Mikhail Bakhtin and Biblical Scholarship: An Introduction. (Reviews of Books)

By Berlin, Adele | The Journal of the American Oriental Society, January-March 2002 | Go to article overview

Mikhail Bakhtin and Biblical Scholarship: An Introduction. (Reviews of Books)


Berlin, Adele, The Journal of the American Oriental Society


Mikhail Bakhtin and Biblical Scholarship: An Introduction. By BARBARA GREEN. SBL Semeia Series, vol. 38. Atlanta: SOCIETY OF BIBLICAL LITERATURE, 2000. Pp. vii + 205. $24.95 (paper).

"Mikhail Mikhailovich Bakhtin (1895-1975) was arguably the most original and yet the most misunderstood Russian thinker of the twentieth century." Thus begins G. Morson and C. Emerson's entry on Bakhtin in The Johns Hopkins Guide to Literary Criticism (Baltimore: Johns Hopkins Univ. Press, 1993). Bakhtin is hard to categorize in terms of literary schools or movements. Structuralists and Marxists have claimed him, though he criticized both camps. In some ways he is a post-structuralist (long before post-structuralism was born), though he probably would have been uncomfortable with that label. The concept for which he is most famous is "dialogized heteroglossia." By "dialogized" or "dialogic," Bakhtin meant, first of all, that utterances are shaped not only by the author/speaker, but also by the reader/listener (nor far from reader response theory). Another, more important aspect of "dialogic" has to do with the interacting voices in a text. Bakhtin developed his criticism around the interrelationships of these voices, and this dialogic nature of the text is what is so applicable to the Bible. "Heteroglossia" refers to the many languages that each person has, as a result of the multiple identities of that person (professional, ethnic, geographic, etc.).

Bakhtin's major work (especially Problems of Dostoevsky's Poetics [1929, revised 1963] and Rabelais and His World [1965]) has been known and used by biblical scholars, but not as extensively as the work of other literary theorists. Barbara Green wants to promote more interest in Bakhtin among biblicists by showing how his work may be used to interpret the Bible. Towards this end she offers a brief biography of Bakhtin and the context from which he emerged, followed by an explanation of Bakhtin's ideas and their usefulness for the study of the Bible. Green then presents her own Bakhtinian reading of 1 Sam 17:55-20:42. The book concludes with an overview and critique of four other scholars who have applied Bakhtin to the Bible: Kenneth Craig, who brought to bear the notion of the carnivalesque, developed in Rabelais and His World, on Jonah and Esther; Carol Newsom, who wrote two short but sophisticated pieces, one on Job and the other on Isaiah and Lamentations; Uana Pardes, a feminist literary critic who Write s about the Bible; and Robert Polzin, who makes more use of Bakhtin than other biblicists in his work on Deuteronomy, Joshua, Judges, and Samuel, where he centers his interpretation on the interaction of the different voices in the text.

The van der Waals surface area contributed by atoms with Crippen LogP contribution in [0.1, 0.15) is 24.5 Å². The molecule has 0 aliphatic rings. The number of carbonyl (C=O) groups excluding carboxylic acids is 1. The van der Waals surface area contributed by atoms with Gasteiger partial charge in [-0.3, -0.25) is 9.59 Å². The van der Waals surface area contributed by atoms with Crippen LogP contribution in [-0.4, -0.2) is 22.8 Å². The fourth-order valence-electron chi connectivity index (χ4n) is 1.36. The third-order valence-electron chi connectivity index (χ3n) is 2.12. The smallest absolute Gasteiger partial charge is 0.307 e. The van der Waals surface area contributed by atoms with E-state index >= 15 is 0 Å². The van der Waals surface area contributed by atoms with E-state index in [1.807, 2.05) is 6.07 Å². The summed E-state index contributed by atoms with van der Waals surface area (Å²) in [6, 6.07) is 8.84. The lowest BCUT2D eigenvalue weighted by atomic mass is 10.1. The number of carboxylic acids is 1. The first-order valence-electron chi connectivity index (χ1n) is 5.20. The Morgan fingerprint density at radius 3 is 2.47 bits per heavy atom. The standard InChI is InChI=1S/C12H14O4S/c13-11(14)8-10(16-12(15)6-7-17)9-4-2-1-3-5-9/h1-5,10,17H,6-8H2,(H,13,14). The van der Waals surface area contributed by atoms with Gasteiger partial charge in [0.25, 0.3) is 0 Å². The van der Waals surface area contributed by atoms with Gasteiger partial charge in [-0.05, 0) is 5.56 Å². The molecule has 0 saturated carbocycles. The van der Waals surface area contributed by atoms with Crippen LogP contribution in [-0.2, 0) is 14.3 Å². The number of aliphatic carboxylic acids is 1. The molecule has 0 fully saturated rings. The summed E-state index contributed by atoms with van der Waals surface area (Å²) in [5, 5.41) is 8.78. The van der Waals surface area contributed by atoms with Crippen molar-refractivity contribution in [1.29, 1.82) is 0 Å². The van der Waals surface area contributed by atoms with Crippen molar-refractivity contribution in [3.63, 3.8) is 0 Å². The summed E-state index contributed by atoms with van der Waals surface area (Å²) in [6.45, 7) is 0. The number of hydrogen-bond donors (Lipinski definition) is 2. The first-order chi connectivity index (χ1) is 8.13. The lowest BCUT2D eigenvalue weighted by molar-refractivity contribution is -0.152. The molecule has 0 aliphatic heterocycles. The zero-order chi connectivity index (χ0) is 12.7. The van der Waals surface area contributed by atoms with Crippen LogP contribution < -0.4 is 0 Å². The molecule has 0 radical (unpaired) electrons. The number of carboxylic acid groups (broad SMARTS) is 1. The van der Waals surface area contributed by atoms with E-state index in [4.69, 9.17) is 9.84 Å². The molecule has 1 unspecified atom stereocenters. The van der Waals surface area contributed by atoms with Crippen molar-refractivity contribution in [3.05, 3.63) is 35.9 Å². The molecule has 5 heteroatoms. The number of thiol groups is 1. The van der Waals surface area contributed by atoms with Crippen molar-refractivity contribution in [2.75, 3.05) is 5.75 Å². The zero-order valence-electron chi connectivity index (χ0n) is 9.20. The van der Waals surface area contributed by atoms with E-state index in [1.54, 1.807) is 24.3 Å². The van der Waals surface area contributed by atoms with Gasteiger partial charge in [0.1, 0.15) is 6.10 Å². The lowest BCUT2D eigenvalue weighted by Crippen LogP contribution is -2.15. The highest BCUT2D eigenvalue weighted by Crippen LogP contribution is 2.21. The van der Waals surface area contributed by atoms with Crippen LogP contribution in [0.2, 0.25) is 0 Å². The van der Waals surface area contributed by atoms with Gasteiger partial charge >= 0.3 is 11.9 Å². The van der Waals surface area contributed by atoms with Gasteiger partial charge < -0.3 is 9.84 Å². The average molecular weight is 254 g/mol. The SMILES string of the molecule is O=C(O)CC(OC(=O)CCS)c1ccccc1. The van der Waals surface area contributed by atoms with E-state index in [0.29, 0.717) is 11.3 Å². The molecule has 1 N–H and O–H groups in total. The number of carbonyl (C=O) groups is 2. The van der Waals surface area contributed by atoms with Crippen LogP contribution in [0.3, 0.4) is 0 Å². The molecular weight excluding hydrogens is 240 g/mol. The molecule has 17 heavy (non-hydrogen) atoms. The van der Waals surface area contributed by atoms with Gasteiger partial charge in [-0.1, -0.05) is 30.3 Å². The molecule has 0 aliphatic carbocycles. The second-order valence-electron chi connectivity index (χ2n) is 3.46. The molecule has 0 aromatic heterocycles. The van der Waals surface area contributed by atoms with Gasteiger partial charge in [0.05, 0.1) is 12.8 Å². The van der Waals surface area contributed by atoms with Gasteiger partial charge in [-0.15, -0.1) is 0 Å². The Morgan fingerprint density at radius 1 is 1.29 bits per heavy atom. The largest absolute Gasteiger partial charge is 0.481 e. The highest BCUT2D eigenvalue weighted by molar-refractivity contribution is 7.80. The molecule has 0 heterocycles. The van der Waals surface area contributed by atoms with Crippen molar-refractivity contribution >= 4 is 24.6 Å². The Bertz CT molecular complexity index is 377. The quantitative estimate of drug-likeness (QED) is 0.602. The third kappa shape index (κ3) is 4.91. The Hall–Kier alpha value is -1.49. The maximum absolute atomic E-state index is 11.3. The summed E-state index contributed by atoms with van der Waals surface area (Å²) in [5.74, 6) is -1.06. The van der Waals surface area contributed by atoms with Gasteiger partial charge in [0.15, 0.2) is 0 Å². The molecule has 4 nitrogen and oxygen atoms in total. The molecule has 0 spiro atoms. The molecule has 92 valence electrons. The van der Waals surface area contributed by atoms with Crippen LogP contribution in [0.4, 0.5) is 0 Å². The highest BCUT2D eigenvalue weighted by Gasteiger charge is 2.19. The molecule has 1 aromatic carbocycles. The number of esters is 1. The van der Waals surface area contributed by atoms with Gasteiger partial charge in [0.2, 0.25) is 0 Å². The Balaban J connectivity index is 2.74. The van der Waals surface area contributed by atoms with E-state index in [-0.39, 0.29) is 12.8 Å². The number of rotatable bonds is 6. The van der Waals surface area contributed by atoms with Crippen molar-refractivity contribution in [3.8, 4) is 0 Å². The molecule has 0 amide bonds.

The center of the present hook, physically and thematically, is Green's application of Bakhtinian theory to a section of the Saul story, 1 Samuel 17:55-20:42. She examines the dialogic and polyphonic speech, posing the questions as: What did Saul say, what is said to Saul, and what is said about Saul? …

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